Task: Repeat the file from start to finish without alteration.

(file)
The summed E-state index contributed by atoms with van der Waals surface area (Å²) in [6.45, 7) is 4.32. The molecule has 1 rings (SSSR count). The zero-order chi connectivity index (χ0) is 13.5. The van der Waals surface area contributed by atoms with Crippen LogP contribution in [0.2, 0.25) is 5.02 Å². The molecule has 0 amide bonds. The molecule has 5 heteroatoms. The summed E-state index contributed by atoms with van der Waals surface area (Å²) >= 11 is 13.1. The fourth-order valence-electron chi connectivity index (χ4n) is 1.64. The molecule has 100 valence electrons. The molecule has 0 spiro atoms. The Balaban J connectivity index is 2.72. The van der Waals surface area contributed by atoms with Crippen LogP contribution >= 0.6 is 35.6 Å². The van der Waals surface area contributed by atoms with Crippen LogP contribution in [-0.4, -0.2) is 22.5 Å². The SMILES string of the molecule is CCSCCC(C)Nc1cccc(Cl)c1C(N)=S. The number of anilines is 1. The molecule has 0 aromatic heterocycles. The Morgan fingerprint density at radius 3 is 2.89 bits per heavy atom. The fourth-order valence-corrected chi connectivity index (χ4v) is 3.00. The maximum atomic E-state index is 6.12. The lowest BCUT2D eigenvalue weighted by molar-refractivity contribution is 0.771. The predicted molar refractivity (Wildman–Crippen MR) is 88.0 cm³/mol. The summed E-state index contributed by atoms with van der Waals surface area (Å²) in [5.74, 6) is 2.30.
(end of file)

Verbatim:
The summed E-state index contributed by atoms with van der Waals surface area (Å²) in [6.45, 7) is 4.32. The molecule has 1 rings (SSSR count). The zero-order chi connectivity index (χ0) is 13.5. The van der Waals surface area contributed by atoms with Crippen LogP contribution in [0.2, 0.25) is 5.02 Å². The molecule has 0 amide bonds. The molecule has 5 heteroatoms. The summed E-state index contributed by atoms with van der Waals surface area (Å²) >= 11 is 13.1. The fourth-order valence-electron chi connectivity index (χ4n) is 1.64. The molecule has 100 valence electrons. The molecule has 0 spiro atoms. The Balaban J connectivity index is 2.72. The van der Waals surface area contributed by atoms with Crippen LogP contribution >= 0.6 is 35.6 Å². The van der Waals surface area contributed by atoms with Crippen LogP contribution in [-0.4, -0.2) is 22.5 Å². The SMILES string of the molecule is CCSCCC(C)Nc1cccc(Cl)c1C(N)=S. The number of anilines is 1. The molecule has 0 aromatic heterocycles. The Morgan fingerprint density at radius 3 is 2.89 bits per heavy atom. The fourth-order valence-corrected chi connectivity index (χ4v) is 3.00. The maximum atomic E-state index is 6.12. The lowest BCUT2D eigenvalue weighted by molar-refractivity contribution is 0.771. The predicted molar refractivity (Wildman–Crippen MR) is 88.0 cm³/mol. The summed E-state index contributed by atoms with van der Waals surface area (Å²) in [5.74, 6) is 2.30.